Where family, friends, and strangers can come to follow the life of a soldier as he tours the globe.


Citizen-Soldiers Answer the Call

I wrote another story. It got published in the Fort Dix "Post" paper. Hope you enjoy. Time is short here on Fort Dix, so I might be even further between posts for a while.

Citizen-Soldiers Answer the Call
Troops from A Co., 1-175th prepare for Iraqi deployment

Story by Spc. Eric A. Rutherford

FORT DIX, N.J. – Santa brought Brian Tarr a special kind of present this year – a present that he wasn’t expecting. He was opening gifts with his family when a knock came at the door. Thinking it was a friend stopping by to deliver good tidings, Tarr went to open it.
“As soon as I saw that purple hat, I knew what it was,” said Tarr, an infantryman with Alpha Company, 1-175th Infantry. “I opened the door and the FedEx guy handed me my package and asked if I was in the military. It was addressed to Spc. Brian Tarr. I stuffed it under my shirt and went back inside to my family. I told them that it was just an old friend stopping by to wish me Merry Christmas.”
After two years of civilian life, Tarr had received his Individual Ready Reserve recall orders calling him back to duty on Christmas Day.
“I took the package into the bathroom and read it,” Tarr said as he stared thoughtfully out of the window of a humvee parked online at the training Forward Operating Base here. “I left it in there, and my niece found it and brought it out in front of my mom. I asked her not to freak out and ruin Christmas.”
Tarr, a West Palm Beach, Fla., resident, is one of about 12 Soldiers who were called-up from the IRR to serve with the Frederick, Md. unit. Tarr, who was in college at the time, didn’t get upset by the news, even though it was delivered on Christmas Day.
“It didn’t bother me. I knew this was going to happen,” Tarr said. “This is my calling. My morale and motivation helps Soldiers. What I know can help people stay alive.”
Tarr, an Operation-Iraqi-Freedom veteran, said he is anxious to finish mobilization training and put his skills to use in the fight in Iraq.
About half of Alpha Co. has already served on combat tours. Ten percent of the company is made up of IRR call-ups.
“They bring a lot to the table, a lot of motivation. They are here and they are doing the best that they can,” said 1st Sgt. Duane Diven of Alpha Company. “Our guys want to get going. They want to get out there.”
Diven, who returned from a deployment to Guantanamo Bay in April, said that after 22 years, he continues to serve because he likes what he does, and he believes in the cause.
“Everything we do is vital. Our mission is just another piece of the pie. It is essential to the peace process.”
Alpha Company was mobilized May 22 and arrived at Fort Dix on May 25 to receive training for their yearlong deployment to Iraq, which begins later this summer. The company is training on convoy operations, route reconnaissance, weapons familiarization and first aid, among other Soldier skills. The infantry unit’s mission in Iraq will be force protection and convoy operations.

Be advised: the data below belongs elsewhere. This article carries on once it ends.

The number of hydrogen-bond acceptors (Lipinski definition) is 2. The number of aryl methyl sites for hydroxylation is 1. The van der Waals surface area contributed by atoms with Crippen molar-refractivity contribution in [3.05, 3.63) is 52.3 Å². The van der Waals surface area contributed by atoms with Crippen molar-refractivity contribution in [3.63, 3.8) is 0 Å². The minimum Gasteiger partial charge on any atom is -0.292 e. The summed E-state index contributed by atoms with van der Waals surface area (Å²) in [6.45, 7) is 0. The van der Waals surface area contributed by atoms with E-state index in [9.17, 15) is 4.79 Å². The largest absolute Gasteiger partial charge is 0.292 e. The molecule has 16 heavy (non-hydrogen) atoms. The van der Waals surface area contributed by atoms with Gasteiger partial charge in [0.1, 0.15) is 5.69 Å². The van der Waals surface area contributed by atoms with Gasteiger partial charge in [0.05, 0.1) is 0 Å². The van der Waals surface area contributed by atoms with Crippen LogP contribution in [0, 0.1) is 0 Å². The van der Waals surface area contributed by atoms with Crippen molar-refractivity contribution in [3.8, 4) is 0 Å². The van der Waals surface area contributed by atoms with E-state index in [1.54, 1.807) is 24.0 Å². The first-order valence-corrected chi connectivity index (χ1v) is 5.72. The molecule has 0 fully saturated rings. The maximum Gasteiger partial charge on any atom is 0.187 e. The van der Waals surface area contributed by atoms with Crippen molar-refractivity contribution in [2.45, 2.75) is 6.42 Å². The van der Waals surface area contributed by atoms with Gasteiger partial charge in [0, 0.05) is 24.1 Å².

Tarr said their mission will help with the progress in Iraq.
“Progress is being made,” he said. “Good stuff doesn’t make a story. Bad stuff and violence make a story. Since I was there in ’03 to ’04, progress has been made. I am looking forward to seeing the progress.”
When it comes to the training and deployment, Tarr said Soldiers should listen to what trainers have to say.
“Stay motivated and stay positive,” he said. “You’ve got 50 to 60 guys to boost you up when you are down. Remember, it can always get worse. These are only blanks flying over your head here. And training can be fun. Take everything you can get here. Every little piece helps. This is good training.”
The advice Diven gives to Soldiers getting ready to deploy is a little simpler.
“Get fit. Get mentally and physically prepared,” he said.
The IRR, which consists of around 300,000 personnel, is an Army program that allows Soldiers who have completed their active duty or reserve time, but still have time left in their eight-year Military Service Obligation to return to their civilian life with the possibility of being recalled to duty.
Most Soldiers who join the Army sign an eight-year contract. Any time of that contract not served as an active duty Soldier, National Guardsman or Reservist is fulfilled under the Individual Ready Reserve. During that time, a Soldier can be recalled to active duty.
For the citizen-Soldiers of Alpha Company 1-175th Infantry, that possibility became a reality. That reality for many of them became an opportunity to once again answer America’s call for service.
While deployment can be difficult on a Soldier and his family, it can be especially hard on a Soldier who has been a civilian for some time.
Alpha Company Soldiers, whether IRR recalls or not, have been dealing with the difficulties and persevering during their training for deployment to Iraq.


Blogger Jason Campbell said...

Good stuff! Glad to hear from you!

20 July, 2007 18:23

Anonymous Mom said...

Great story! You presented it superbly! Keep up the good work & do as Brian Tarr stated: keep mentally alert, stay focused & get physically fit to be prepared. I have no doubt you'll do it! We love & miss you! We're EXTREMELY proud of you!

20 July, 2007 20:54

Anonymous Anonymous said...

Congrats on getting another story published! Interesting story and well done! Your writing skills will get you far in life!

We and are so proud of you too are saving a spot for you next year at Trinity Lake! You will have so many stories to tell we may need to add an extra day!

You are in our prayers!!

Marea and Mike

21 July, 2007 08:05


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